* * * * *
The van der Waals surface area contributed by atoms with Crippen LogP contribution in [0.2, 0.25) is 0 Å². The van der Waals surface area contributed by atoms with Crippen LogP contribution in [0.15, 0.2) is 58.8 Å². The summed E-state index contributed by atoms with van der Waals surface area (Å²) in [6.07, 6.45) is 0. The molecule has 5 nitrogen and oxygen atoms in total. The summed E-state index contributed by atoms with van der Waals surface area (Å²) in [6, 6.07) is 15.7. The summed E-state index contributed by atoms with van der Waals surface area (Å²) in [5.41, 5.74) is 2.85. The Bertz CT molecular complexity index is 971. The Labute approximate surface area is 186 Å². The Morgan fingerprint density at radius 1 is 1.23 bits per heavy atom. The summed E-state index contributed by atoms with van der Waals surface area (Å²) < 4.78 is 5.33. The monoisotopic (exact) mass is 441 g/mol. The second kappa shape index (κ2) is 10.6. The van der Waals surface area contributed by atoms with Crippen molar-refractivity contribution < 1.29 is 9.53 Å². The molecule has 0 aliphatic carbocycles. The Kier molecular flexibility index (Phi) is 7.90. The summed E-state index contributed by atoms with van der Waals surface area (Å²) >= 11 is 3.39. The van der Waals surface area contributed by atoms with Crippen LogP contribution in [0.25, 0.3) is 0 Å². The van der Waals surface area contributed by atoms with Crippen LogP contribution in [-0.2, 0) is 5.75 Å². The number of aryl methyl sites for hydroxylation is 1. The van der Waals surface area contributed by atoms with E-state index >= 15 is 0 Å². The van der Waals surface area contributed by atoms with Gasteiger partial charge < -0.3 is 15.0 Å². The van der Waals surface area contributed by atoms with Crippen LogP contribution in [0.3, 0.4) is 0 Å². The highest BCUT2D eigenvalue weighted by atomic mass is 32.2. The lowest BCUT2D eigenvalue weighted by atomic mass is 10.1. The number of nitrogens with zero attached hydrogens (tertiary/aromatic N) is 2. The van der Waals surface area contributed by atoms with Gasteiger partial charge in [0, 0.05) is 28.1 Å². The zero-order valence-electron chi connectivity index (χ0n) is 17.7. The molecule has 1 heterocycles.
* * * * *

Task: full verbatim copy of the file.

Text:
The van der Waals surface area contributed by atoms with Crippen LogP contribution in [0.2, 0.25) is 0 Å². The van der Waals surface area contributed by atoms with Crippen LogP contribution in [0.15, 0.2) is 58.8 Å². The summed E-state index contributed by atoms with van der Waals surface area (Å²) in [6.07, 6.45) is 0. The molecule has 5 nitrogen and oxygen atoms in total. The summed E-state index contributed by atoms with van der Waals surface area (Å²) in [6, 6.07) is 15.7. The summed E-state index contributed by atoms with van der Waals surface area (Å²) in [5.41, 5.74) is 2.85. The Bertz CT molecular complexity index is 971. The Labute approximate surface area is 186 Å². The Morgan fingerprint density at radius 1 is 1.23 bits per heavy atom. The summed E-state index contributed by atoms with van der Waals surface area (Å²) < 4.78 is 5.33. The monoisotopic (exact) mass is 441 g/mol. The second kappa shape index (κ2) is 10.6. The van der Waals surface area contributed by atoms with Crippen molar-refractivity contribution < 1.29 is 9.53 Å². The molecule has 0 aliphatic carbocycles. The Kier molecular flexibility index (Phi) is 7.90. The summed E-state index contributed by atoms with van der Waals surface area (Å²) >= 11 is 3.39. The van der Waals surface area contributed by atoms with Crippen LogP contribution in [0.25, 0.3) is 0 Å². The van der Waals surface area contributed by atoms with Crippen LogP contribution in [-0.2, 0) is 5.75 Å². The number of aryl methyl sites for hydroxylation is 1. The van der Waals surface area contributed by atoms with E-state index >= 15 is 0 Å². The van der Waals surface area contributed by atoms with Gasteiger partial charge < -0.3 is 15.0 Å². The van der Waals surface area contributed by atoms with Crippen LogP contribution in [0.3, 0.4) is 0 Å². The highest BCUT2D eigenvalue weighted by atomic mass is 32.2. The lowest BCUT2D eigenvalue weighted by atomic mass is 10.1. The number of nitrogens with zero attached hydrogens (tertiary/aromatic N) is 2. The van der Waals surface area contributed by atoms with Gasteiger partial charge in [0, 0.05) is 28.1 Å². The zero-order valence-electron chi connectivity index (χ0n) is 17.7. The molecule has 1 heterocycles.